Of course, I may just be crabby because I loved the movie.

Anonymous said...

I was also suprised to hear such non-problematic comments from someone who never saw the movie. It's supposed to be very good, and even inspirational.

And, no offense "Mississippi Fred MacDowell," but the only place I've ever seen that "famous" picture of the Rebbe without the yarmulke is on the anti-chabad blog "mental blog" and the Rebbe could have easily pushed his yarmulke to the back of his head for a such a picture which if what many Jews do (even a chassid I once saw when he was getting his passport photo taken.) I don't see anything wrong with doing that.

Chaim said...

His comments seem ridiculous. But what difference does it make if he hasn't seen the movie? Why would he want to if he's heard it has so much that's offensive to him.
I haven't seen The Passion of the Christ. This is because I expect it to be offensive and not worth wasting my time on, and I don't want to enrich the filmmakers. Now that I've given full disclosure about not having seen it, let me say that it's extremely violent (R. Ebert says it's the most violent movie he's seen, including horror movies) and uses anti-Semitic imagery. These are the very reasons (among others) that I haven't seen it. I'm willing to qualify this and say that this is what I've heard. But obviously if he admits he hasn't seen it, this itself is an announcement that it's hearsay.
I agree with those who have commented here (and with The Wolf himself) that this is ridiculous, but the fact that he hasn't seen the movie seems irrelevant.

Chaim M. said...

The previous comment was not from the Chaim who has been commenting for some time. Any misleading was unintentional.

PsychoToddler said...

And I wonder why they don't make more movies for frum jews.

The whole concept is an oxymoron. Frummies hate everything about movies.

What a shock it was to find out that all the wonderful movies about jews that I watched as a kid--the chosen, fiddler on the roof, the frisco kid, Yentl--are absolutely abhored by the subjects of the films.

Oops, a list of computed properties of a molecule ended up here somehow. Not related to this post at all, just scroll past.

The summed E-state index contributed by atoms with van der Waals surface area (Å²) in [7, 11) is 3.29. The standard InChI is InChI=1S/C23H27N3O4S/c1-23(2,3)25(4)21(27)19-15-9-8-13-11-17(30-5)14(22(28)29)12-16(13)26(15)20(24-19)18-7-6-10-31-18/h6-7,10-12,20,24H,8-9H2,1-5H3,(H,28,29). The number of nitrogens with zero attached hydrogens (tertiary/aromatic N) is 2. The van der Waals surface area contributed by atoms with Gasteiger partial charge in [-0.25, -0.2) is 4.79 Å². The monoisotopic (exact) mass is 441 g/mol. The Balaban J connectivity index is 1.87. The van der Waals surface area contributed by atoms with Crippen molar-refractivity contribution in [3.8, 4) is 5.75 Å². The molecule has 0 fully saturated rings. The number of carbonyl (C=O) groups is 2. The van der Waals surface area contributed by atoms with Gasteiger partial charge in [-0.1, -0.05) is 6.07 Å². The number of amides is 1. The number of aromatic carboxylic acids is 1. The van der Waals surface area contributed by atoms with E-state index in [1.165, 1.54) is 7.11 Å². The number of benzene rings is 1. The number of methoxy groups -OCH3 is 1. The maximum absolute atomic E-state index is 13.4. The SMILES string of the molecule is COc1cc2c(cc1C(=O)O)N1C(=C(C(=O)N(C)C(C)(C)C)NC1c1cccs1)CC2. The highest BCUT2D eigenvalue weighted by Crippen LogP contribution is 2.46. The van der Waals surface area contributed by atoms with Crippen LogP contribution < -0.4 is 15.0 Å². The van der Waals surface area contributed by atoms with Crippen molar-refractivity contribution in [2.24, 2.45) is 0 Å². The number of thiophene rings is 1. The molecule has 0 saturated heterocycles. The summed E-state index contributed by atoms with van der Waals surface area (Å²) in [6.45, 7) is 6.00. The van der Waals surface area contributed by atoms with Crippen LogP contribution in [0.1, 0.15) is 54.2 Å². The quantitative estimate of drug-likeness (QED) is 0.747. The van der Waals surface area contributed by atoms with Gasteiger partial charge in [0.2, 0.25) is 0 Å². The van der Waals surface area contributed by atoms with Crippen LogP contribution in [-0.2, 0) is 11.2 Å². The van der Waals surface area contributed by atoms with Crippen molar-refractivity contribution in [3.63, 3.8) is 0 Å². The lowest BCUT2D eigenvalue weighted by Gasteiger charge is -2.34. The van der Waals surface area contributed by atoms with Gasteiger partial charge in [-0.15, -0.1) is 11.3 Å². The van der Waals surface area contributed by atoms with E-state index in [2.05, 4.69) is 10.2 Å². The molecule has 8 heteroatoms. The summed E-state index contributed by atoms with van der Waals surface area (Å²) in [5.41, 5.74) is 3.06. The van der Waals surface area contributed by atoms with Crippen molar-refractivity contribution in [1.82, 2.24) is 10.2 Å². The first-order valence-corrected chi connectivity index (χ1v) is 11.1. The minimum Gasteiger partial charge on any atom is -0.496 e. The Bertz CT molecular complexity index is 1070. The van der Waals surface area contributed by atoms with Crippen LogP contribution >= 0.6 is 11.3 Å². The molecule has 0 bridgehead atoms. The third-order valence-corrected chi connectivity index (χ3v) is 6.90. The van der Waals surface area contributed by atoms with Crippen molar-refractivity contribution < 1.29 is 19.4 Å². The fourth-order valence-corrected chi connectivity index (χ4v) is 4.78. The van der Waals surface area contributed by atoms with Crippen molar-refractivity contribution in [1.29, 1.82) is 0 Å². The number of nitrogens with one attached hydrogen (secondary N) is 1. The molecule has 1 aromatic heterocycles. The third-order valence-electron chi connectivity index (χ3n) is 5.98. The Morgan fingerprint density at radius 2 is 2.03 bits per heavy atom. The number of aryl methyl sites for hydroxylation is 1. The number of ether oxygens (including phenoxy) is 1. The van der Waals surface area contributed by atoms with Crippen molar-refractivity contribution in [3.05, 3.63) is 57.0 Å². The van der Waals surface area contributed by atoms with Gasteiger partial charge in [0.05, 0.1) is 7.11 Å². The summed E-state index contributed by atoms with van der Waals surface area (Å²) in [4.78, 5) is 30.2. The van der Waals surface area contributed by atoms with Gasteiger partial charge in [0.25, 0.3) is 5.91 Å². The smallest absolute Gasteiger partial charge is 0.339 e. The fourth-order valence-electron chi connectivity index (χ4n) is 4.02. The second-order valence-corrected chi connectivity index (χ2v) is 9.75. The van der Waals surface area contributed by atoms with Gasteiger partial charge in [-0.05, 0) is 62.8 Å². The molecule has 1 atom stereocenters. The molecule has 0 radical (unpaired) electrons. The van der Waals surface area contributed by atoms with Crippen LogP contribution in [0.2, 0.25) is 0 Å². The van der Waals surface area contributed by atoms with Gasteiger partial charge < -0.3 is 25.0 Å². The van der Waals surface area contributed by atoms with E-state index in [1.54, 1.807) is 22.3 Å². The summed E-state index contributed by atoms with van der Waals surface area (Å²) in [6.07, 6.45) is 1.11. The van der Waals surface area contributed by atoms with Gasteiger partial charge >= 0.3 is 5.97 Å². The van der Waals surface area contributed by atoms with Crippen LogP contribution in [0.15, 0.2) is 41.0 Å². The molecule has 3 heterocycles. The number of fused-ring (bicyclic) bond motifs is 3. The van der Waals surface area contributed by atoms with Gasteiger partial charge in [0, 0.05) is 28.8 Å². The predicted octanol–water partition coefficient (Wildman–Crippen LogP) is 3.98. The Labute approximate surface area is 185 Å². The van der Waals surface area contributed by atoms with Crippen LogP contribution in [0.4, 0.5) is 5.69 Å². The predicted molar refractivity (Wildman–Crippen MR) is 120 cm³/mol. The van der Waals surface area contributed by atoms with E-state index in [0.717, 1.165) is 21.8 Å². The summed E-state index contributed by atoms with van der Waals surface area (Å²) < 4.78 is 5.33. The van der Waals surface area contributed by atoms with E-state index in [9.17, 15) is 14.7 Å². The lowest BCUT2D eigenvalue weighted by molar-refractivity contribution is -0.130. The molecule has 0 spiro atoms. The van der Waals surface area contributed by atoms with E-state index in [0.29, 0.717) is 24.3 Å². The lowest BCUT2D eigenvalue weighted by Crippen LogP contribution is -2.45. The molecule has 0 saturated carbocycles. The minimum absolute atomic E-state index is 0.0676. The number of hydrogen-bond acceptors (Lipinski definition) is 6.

RC said...

Always finding fault in things makes me wanna be a better Chabad or real Jew? I don't think so. I'm happy Chabad has time to find fault in a movie. Why not look at the ovaid avodah zara you all have by proclaiming a false messaih. Or are you waiting for the movie.

Ilan said...

My local chabad (im not a chabadnick myslef but I know the rabbi) had a motzie shaboss showing of it with popcorn and soda, so it must not be an across the board dislike

Ari Kinsberg said...

Random comments:

Nice blog.

I thought it was a great movie.

I wish the critic would have complained about smoking in general.

I think I remember reading that the actors were all Breslovers. Is this true?

Enigma4u: "Those are all minor quibbles, Wolf. What about the major sin of bitul z'man?"
Bitul Zman? For some people this movie is more powerful that a mussar classic.

Wolf: "one is allowed to not wear a kippah for professional reasons -- and an actor playing the part of a non-frum person definitely qualifies as a professional reason."
I thought this "heter" for professional reasons is for environments where Jews do not feel comfortable as Jews. No actor in this movie felt uncomfortable as a Jew, and in this movie in particular not even as an Orthodox Jew. But on the other hand . . .

Anonymous: "the only place I've ever seen that "famous" picture of the Rebbe without the yarmulke is on the anti-chabad blog "mental blog" and the Rebbe could have easily pushed his yarmulke to the back of his head for a such a picture which if what many Jews do"
On 3 separate pictures (for official purposes) of the Rebbe without a kippah, see Deutsch's "Larger Than Life," v. 2, pp. 203-206. (Granted he is also a biased source, and we must take his word for one of the pictures.) If it is so obvious that the Rebbe did indeed push the kippah to the back of his head, then why the imperative to doctor the photo and add a kipah? And what's the big deal if he removed it for a photograph. Someone commented on another blog that a bareheaded individual was guilty at most of not acting with midat hesed in the view of the Gra. So here Chabadniks are using the Gra's definition of a hasid? ;-)